From The Maltese Falcon through The Treasure of the Sierra Madre, The Red Badge of Courage, Night of the Iguana, The Man Who Would Be King, and Wise Blood, the late John Huston was responsible for many distinguished literary adaptations. Never imposing a "Huston style" on his material, he always strove to find—and mostly succeeded in finding—the aptest way to let stories speak for themselves on screen. His last completed work, this eloquent film version of James Joyce's best-loved short story is characteristic: technically self-effacing, without a wasted movement or a fraudulent gesture; life-size, rigorously undemonstrative, but casting a spell that will linger and deepen. With Anjelica Huston, Donal McCann, Dan O'Herlihy; screenplay by Tony Huston.
MY LIFE AS A DOG
Lasse Hallström; Sweden
"It's not so bad if you think about it. It could have been worse." That's the credo of Ingemar, our congenitally doleful and at the same time impish juvenile hero. One can't blame him, His father's semipermanently employed loading cargo on the other side of the globe, his mother's ebbing away with tuberculosis, and whoever's in charge of the way the world works is always losing track of things—like the Russians, drafting a hapless pooch as cosmonaut and shooting her into space for the good of science, without a thought for what happens when her food supply runs out. Actually, her food supply has already run out before Ingemar's story begins. This memoir of a year in the late Fifties, when another Ingemar became world boxing champion, is framed as a sort of double-flashback, so that the predominantly comic film reverberates with sweet, ineffable sadness. With Anton Glanzelius (one of the cinema's great child-performances, by a nonprofessional who's reportedly more interested in football than in acting); from the novel by Reidar Jonsson.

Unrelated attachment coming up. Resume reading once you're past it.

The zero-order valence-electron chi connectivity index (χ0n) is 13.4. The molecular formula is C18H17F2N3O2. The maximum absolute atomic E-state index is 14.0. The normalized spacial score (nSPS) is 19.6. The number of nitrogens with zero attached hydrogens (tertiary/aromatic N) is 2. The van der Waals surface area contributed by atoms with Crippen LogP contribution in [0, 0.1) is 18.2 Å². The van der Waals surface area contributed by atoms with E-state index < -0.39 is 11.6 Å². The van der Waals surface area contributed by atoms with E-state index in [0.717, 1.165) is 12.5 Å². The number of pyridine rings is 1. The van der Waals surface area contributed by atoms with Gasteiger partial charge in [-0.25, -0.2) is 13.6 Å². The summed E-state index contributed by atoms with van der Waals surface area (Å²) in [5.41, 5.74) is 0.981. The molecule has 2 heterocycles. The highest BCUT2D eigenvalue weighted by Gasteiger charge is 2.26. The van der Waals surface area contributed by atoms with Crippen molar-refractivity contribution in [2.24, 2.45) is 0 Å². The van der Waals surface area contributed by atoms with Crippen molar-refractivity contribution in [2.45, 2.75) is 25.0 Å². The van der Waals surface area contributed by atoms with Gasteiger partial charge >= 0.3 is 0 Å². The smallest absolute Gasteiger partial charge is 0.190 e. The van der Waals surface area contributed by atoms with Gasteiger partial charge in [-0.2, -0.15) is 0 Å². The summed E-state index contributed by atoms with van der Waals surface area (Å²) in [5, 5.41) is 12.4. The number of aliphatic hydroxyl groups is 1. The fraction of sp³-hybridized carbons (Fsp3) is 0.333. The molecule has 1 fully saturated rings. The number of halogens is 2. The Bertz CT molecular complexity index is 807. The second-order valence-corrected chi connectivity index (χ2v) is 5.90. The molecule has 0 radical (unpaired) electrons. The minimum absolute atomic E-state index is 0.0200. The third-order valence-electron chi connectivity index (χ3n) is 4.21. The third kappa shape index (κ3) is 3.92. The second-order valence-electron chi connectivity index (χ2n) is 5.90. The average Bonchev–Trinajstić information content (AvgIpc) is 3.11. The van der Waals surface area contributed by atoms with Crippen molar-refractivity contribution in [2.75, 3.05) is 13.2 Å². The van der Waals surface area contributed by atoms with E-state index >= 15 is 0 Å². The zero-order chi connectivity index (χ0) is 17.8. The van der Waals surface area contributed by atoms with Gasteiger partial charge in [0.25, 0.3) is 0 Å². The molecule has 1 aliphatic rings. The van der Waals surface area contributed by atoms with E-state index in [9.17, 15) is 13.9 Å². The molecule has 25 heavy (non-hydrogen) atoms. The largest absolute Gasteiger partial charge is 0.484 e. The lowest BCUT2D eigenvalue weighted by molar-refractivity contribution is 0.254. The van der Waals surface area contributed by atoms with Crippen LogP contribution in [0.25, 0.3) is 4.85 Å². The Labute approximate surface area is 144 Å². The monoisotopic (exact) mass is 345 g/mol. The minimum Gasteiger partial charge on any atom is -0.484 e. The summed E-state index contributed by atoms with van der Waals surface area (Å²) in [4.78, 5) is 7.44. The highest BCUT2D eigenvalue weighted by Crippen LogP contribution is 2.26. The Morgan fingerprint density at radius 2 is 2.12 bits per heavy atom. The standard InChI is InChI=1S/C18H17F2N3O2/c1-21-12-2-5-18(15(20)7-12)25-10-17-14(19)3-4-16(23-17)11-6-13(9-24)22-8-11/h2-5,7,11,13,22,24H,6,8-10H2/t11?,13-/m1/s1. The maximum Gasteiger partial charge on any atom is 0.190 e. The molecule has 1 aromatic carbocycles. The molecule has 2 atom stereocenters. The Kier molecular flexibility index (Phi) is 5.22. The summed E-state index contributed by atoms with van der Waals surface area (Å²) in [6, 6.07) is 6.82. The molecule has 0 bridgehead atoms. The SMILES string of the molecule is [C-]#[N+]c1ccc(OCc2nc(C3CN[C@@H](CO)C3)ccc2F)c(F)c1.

Platoon won the Academy Award for the best picture of 1986, but wasn't put into general release until early 1987. It took writer-director Oliver Stone ten years to get it made. It took longer than that for us to get ready to watch a Vietnam War movie that wasn't an allegory of something else (e.g., The Deer Hunter or Apocalypse Now). Once the time finally arrived, Platoon became the focus of virtually a religious experience for the country and proved worthy to the occasion. With Charlie Sheen, Tom Berenger, Willem Dafoe.
Barry Levinson; U.S.A.
Screenwriter Barry Levinson made a promising directorial debut in 1982 with Diner, then seemed to lose his way serving the legend of Robert Redford in The Natural and impersonating Steven Spielberg on Young Sherlock Holmes. For this movie he returned to his native Baltimore, the locus of Diner. The evidence strongly suggests that this fellow not only can go home again, but should, at every opportunity.
Richard Dreyfuss, Danny DeVito, and their fellow "tin men" may be a decade or two older than the guys in Diner (though the period is only a couple years later, 1962), but Levinson's ear is just as sharp at catching the inspired dislocations and lyric looniness of their talk; his eye is similarly acute at framing the grungy glory of the spaces they inhabit. He's also sympathetically attuned to the tin men's aspirations: the title refers not only to their job as larcenous aluminum-siding salesmen but also to the fellow in The Wizard of Oz who longed for a human heart. Barbara Hershey is a key factor in putting both Dreyfuss and DeVito in touch with theirs.
Woody Allen; U.S.A.
As I said, Ten Best–ing often affords perspective to the critic as much as anyone else. I spent most of 1987 comfortably convinced that for once I could leave a Woody Allen film off my year-end list. This January release about turn-of-the-Forties radio and the people who listened to it was charming, to be sure, but inherently trivial, and much too random—the kind of rambling divertissement only a director assured of a loyal following and indulgent producers could get away with. Then I realized that I'd also spent the year flashing back on many inimitable moments and moods from Radio Days. And when I checked it out of the videostore on Ten Best eve, I discovered that this evocation of lost community packed a real wallop. Question: If the recent nation-uniting story of Jessica McClure had had the same outcome as the Polly Phelps episode in Radio Days, would the media have turned off their cameras and mikes this time?
MADE IN HEAVEN